I have a few rules about eating. Almost all of which I broke in Austin. For one: I try to avoid seafood when I’m far from the ocean. Once you’ve lived on a coast, it’s easy to get spoiled by price and proximity. However, when I spotted this cute little trailer in a food truck park, I was drawn in like a cat following a piece of string.
A few members of the Food Network team hightailed it to Austin, Texas this week for the South by Southwest media conference. I’m happy to report Austin is an excellent food town, so while we’re learning ways to make your experiences on our site even cooler, we’re also going to be reporting on what we eat.
Austin is a food truck and trailer town, and Downtown Burger was (wisely) dishing out burgers, french fries and beer across the street from the convention center. A line of hungry hipsters extended to the sidewalk.
After attending a few panels, I headed over to Whole Foods corporate headquarters for a wine and cheese tasting with the Techmunch team. The tasting featured wines from the Bordeaux region, and all of the featured bottles were under $20 and selected by Doug Bell and Jeff Ryan, Whole Foods global wine buyers. If you are near a Whole Foods, I’d recommend the Chateau La Fleur Dallon Cotes de Bordeaux Rouge, a well-balanced medium-bodied red.
Still hungry, a few of us walked over to Sandra Bullock’s well-known restaurant, Bess Bistro. I’m a huge fan of her acting, but none of us where sure what to expect. It was a delight. We shared a dished of perfectly fried artichokes along with fried green tomatoes over fresh crab meat. My meal was two lamb sausage patties that had that perfect lamb richness. The restaurant is in the lower floor of an old house, and was cozy with brick-lined walls and charming waitstaff. We polished off our meal with beignets dipped in hot fudge, which is how I would like to finish all meals really.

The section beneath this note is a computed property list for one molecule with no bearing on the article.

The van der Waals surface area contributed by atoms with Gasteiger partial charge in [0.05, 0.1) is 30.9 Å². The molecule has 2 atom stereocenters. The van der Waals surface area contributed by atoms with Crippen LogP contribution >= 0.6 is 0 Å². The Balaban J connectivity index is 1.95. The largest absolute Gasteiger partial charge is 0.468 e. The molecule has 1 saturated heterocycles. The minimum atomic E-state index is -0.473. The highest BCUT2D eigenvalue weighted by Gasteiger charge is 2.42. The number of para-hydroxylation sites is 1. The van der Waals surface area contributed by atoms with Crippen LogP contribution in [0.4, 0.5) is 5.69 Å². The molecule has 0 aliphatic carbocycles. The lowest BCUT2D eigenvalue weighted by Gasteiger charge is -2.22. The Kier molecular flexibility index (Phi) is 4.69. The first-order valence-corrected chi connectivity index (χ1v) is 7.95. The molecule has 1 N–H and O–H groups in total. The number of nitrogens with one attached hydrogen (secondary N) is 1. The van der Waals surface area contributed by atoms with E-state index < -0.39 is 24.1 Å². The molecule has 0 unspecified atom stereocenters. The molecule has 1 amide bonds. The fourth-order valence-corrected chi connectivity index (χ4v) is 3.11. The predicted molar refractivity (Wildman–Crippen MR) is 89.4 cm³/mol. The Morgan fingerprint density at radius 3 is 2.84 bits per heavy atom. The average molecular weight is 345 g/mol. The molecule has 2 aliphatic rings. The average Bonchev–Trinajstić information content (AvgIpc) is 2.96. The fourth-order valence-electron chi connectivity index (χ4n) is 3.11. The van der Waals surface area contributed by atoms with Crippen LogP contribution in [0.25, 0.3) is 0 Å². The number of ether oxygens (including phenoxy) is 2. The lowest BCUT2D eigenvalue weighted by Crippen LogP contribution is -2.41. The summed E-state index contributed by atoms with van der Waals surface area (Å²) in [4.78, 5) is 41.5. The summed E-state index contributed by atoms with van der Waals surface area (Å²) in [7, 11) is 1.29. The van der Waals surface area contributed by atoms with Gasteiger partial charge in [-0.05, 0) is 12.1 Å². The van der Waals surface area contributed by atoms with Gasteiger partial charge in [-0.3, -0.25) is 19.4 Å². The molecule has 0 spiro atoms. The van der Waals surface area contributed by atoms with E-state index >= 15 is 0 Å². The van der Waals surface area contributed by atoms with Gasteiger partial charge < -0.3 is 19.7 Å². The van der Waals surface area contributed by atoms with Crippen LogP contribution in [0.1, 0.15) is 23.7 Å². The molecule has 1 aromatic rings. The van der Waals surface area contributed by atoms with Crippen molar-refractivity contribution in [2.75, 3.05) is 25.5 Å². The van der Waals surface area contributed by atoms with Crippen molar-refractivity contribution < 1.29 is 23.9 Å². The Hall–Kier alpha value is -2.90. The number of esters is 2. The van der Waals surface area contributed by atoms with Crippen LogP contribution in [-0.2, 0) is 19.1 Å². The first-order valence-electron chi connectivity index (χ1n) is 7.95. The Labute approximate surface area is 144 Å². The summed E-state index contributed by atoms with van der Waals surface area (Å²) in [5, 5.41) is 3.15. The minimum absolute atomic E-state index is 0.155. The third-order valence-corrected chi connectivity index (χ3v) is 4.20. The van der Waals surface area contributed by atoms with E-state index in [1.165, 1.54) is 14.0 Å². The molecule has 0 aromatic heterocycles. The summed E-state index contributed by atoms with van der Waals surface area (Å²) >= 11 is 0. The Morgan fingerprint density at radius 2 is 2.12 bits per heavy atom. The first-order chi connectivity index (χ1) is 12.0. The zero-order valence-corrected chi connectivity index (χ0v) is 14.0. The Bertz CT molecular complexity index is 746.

I don’t clearly remember the first time I had macaroni and cheese. It’s just always been there. The first time I made mac ‘n’ cheese, my friends and I made it out of a box and we added Bac-O’s for flavor. It wasn’t very good, but it wasn’t bad either. Lesson learned: even bad mac ‘n’ cheese can be delicious.
It wasn’t until I was an adult and eating in restaurants that I realized how good a real baked shells and cheese could be. I became obsessed with finding down-home cheesy perfection.
Chat ‘N’ Chew, a downtown NYC staple, has one of my favorite basic baked versions. It’s not fancy, but you get a lot of it, and it hits that perfect blend of crispy topping, warm cheese and noodle-y goodness.
When I’m craving a taste of my Bac-O’s disaster, I indulge in Tipsy Parson‘s Mac ‘N’ Cheese with slab bacon. The smoky flavor perfectly slices through the sharp Vermont cheddar and delivers an extra protein punch.
More recently, the newly opened Little Cheese Pub has set my obsession on its head with rotating versions of the comfort classic. The Dutch Kas Mac has all the traditional elements, but the cheese is Gouda and it’s topped with beer pretzels. It’s exactly what mac ‘n’ cheese should taste like, but somehow better. They also have versions with Manchego and mozzarella cheese. It’s practically criminal.